When an opening is announced the seiners will often be seen heading to the area en-masse. A steady procession of boats will pass by, all headed in the same direction. Boats will arrive a day or two ahead of the opening to stake out their favorite point. You see them anchored in any small excuse for a cove, behind points and in the lee of islands, waiting for the appointed time. For several days the seiners will work the shore, a vessel every quarter mile, setting and pulling in the nets or shuttling to the tenders with their catch. When the area is closed the seiners may have a day or two off before the next opening. They head for the nearest port where the crew can rest. Towns like Tenakee or Warm Springs that boast some amenity like hot baths will quickly see their docks fill with seiners rafted three deep.

Operating alongshore these boats are usually easily avoided by simply cruising well outside. Be alert anytime you see a seiner in a channel, keep a watch for the power skiff working the net. You can look for the net trailing out from the main vessel. When not set the net will be piled on the back deck. If the power skiff has been lifted out of the water onto the back deck, or is under tow you can be reasonably certain there is no net in the water.


Usually a smaller fishing boat, 30-40 in length, gillnetters are easily identified by the large net drum on the back deck. There will also be a large roller on the taffrail to allow deployment and recovery of the net. Gillnetters deploy a long drift net with net openings sized to snare fish around the body and gills. These nets can be highly effective and are tightly regulated. This fishing method is also quite selective, with a low incidence of by-catch.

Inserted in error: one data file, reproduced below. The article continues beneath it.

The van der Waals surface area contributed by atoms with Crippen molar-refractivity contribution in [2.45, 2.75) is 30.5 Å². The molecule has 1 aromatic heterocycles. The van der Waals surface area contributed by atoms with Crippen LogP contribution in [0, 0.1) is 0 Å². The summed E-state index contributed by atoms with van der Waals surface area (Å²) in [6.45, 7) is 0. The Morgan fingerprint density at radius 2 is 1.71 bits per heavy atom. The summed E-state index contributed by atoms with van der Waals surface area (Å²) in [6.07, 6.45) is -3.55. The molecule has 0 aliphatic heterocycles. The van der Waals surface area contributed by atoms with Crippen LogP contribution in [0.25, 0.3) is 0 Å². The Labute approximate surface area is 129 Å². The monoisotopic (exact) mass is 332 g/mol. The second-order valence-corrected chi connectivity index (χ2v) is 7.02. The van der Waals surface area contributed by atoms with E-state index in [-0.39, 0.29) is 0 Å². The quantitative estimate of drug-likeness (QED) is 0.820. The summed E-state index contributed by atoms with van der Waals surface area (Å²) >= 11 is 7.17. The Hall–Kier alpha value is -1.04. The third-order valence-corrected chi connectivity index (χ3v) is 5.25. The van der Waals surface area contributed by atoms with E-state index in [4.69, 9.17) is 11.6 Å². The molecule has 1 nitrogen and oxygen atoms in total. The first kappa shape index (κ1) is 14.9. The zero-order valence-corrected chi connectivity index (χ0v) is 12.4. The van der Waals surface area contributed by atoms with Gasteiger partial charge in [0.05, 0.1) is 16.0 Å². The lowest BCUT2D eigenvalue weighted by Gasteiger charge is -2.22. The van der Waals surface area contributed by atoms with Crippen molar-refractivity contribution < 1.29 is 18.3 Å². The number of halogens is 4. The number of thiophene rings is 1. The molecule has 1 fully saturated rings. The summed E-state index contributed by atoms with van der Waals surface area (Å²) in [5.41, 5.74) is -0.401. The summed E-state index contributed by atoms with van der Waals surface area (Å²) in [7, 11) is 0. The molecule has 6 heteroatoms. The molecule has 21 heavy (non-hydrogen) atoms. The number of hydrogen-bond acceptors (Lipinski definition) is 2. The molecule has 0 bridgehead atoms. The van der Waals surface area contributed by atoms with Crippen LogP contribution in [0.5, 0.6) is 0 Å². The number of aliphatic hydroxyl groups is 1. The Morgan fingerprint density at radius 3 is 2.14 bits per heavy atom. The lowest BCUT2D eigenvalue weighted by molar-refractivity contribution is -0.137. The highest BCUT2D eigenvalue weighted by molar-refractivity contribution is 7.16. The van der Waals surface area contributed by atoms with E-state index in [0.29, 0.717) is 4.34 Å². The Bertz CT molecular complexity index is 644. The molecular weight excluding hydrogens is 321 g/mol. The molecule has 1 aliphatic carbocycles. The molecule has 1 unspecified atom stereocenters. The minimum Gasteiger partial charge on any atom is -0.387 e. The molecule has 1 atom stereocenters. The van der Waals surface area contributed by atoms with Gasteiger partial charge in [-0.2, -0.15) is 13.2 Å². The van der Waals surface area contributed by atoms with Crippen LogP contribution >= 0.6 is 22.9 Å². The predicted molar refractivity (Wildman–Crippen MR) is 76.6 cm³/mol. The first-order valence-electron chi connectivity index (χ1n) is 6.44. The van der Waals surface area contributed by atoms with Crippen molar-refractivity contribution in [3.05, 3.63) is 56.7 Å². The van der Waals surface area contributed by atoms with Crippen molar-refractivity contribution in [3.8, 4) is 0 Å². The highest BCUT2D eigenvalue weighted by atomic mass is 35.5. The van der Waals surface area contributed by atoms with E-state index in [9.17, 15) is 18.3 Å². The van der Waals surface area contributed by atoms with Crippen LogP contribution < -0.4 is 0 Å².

In SE Alaska the net is usually 200-300 fathoms (1200-1800 feet) long depending on the species targeted and the local regulations. It will be set to drift in a straight wall, usually perpendicular to a shoreline.


The net drum of a gillnetter on the back deck

The net drum is usually on a rail or can be re-positioned using hydraulics. When deploying the net it is positioned near the stern to allow it to roll out without blowing around or tangling other gear on deck. When pulling the net in the drum is positioned forward to provide a large working area. This allows the deckhand to remove fish and inspect the net.

Mending Net

A gillnetter crew mends their net on the docks at Auke Bay

Gillnetters typically operate with a crew of two, a boat handler and a deckhand working the net. This is often a husband and wife team, or the boat owner and a hired hand. The lightweight nets take constant maintenance to repair damage. You will often meet up with gillnetters with piles of net on the dock as they practice the age old art of mending a net.

Several nets are required with different sized openings to accommodate different species of fish. Offloading a net and loading a new net can take several hours and will be done multiple times through the season.

When gillnetters are operating in the area give them a wide berth. Unlike seiners there is no guessing where the net is in relation to the boat, it will be floating free of the boat during the set. You can look for large floats, usually an orange ball at either end, with a line of small floats marking the net. These can be difficult to see in rough water or until you are too close. When multiple boats are operating together the maze of nets set can be confusing, just go wide and well clear.


The troller is one of the more common types of fishing vessel. Using essentially the same technique as sports fisherman, the troller trails a set of long cables with hooked and baited leaders attached at regular intervals. They move slowly along, alternately pulling in or letting out these cables.